Boost C++ Libraries of the most highly regarded and expertly designed C++ library projects in the world. Herb Sutter and Andrei Alexandrescu, C++ Coding Standards

This is the documentation for an old version of Boost. Click here to view this page for the latest version.

Chapter 21. Boost.Lexical_Cast 1.0

Distributed under the Boost Software License, Version 1.0. (See accompanying file LICENSE_1_0.txt or copy at

Table of Contents

Strings to numbers conversion
Numbers to strings conversion
Converting to string without dynamic memory allocation
Converting part of the string
Generic programming (Boost.Fusion)
Generic programming (Boost.Variant)
Frequently Asked Questions
Tests description
GNU C++ version 6.1.1 20160511
GNU C++ version 4.8.5
Clang version 3.6.0 (tags/RELEASE_360/final)

Sometimes a value must be converted to a literal text form, such as an int represented as a std::string, or vice-versa, when a std::string is interpreted as an int. Such examples are common when converting between data types internal to a program and representation external to a program, such as windows and configuration files.

The standard C and C++ libraries offer a number of facilities for performing such conversions. However, they vary with their ease of use, extensibility, and safety.

For instance, there are a number of limitations with the family of standard C functions typified by atoi:

  • Conversion is supported in one direction only: from text to internal data type. Converting the other way using the C library requires either the inconvenience and compromised safety of the sprintf function, or the loss of portability associated with non-standard functions such as itoa.
  • The range of types supported is only a subset of the built-in numeric types, namely int, long, and double.
  • The range of types cannot be extended in a uniform manner. For instance, conversion from string representation to complex or rational.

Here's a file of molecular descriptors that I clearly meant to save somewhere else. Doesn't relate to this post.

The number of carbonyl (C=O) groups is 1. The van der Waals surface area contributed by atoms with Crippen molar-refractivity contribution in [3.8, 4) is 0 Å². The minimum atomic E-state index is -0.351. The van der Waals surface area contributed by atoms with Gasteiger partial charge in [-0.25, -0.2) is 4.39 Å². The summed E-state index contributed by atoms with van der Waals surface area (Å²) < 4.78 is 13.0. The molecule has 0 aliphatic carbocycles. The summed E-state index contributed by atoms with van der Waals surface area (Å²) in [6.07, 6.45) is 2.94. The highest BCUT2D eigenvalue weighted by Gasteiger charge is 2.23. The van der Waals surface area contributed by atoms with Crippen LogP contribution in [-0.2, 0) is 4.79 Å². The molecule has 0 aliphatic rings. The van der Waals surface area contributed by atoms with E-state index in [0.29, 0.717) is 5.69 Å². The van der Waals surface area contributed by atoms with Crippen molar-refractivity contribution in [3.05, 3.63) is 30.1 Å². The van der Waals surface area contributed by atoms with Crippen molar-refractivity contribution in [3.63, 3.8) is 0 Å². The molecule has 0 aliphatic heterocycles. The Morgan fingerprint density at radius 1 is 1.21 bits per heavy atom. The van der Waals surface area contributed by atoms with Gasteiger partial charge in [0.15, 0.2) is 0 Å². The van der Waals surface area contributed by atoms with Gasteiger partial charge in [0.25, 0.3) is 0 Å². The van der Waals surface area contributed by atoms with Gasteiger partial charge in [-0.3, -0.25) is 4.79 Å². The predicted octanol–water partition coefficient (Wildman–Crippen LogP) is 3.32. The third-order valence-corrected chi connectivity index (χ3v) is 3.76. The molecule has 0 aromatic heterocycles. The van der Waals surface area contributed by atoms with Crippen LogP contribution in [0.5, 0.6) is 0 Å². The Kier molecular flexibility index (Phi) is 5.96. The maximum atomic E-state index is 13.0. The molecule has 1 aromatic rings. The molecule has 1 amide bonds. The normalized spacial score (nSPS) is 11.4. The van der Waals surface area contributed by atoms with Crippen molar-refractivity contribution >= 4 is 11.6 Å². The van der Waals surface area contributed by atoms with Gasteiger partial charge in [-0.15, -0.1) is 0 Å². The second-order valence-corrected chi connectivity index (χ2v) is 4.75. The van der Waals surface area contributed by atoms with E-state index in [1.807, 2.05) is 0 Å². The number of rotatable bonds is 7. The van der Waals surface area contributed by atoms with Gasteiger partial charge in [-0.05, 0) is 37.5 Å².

The standard C functions typified by strtol have the same basic limitations, but offer finer control over the conversion process. However, for the common case such control is often either not required or not used. The scanf family of functions offer even greater control, but also lack safety and ease of use.

The standard C++ library offers stringstream for the kind of in-core formatting being discussed. It offers a great deal of control over the formatting and conversion of I/O to and from arbitrary types through text. However, for simple conversions direct use of stringstream can be either clumsy (with the introduction of extra local variables and the loss of infix-expression convenience) or obscure (where stringstream objects are created as temporary objects in an expression). Facets provide a comprehensive concept and facility for controlling textual representation, but their perceived complexity and high entry level requires an extreme degree of involvement for simple conversions, and excludes all but a few programmers.

The lexical_cast function template offers a convenient and consistent form for supporting common conversions to and from arbitrary types when they are represented as text. The simplification it offers is in expression-level convenience for such conversions. For more involved conversions, such as where precision or formatting need tighter control than is offered by the default behavior of lexical_cast, the conventional std::stringstream approach is recommended. Where the conversions are numeric to numeric, boost::numeric_cast may offer more reasonable behavior than lexical_cast.

For a good discussion of the options and issues involved in string-based formatting, including comparison of stringstream, lexical_cast, and others, see Herb Sutter's article, The String Formatters of Manor Farm. Also, take a look at the Performance section.

Last revised: December 22, 2016 at 12:37:40 GMT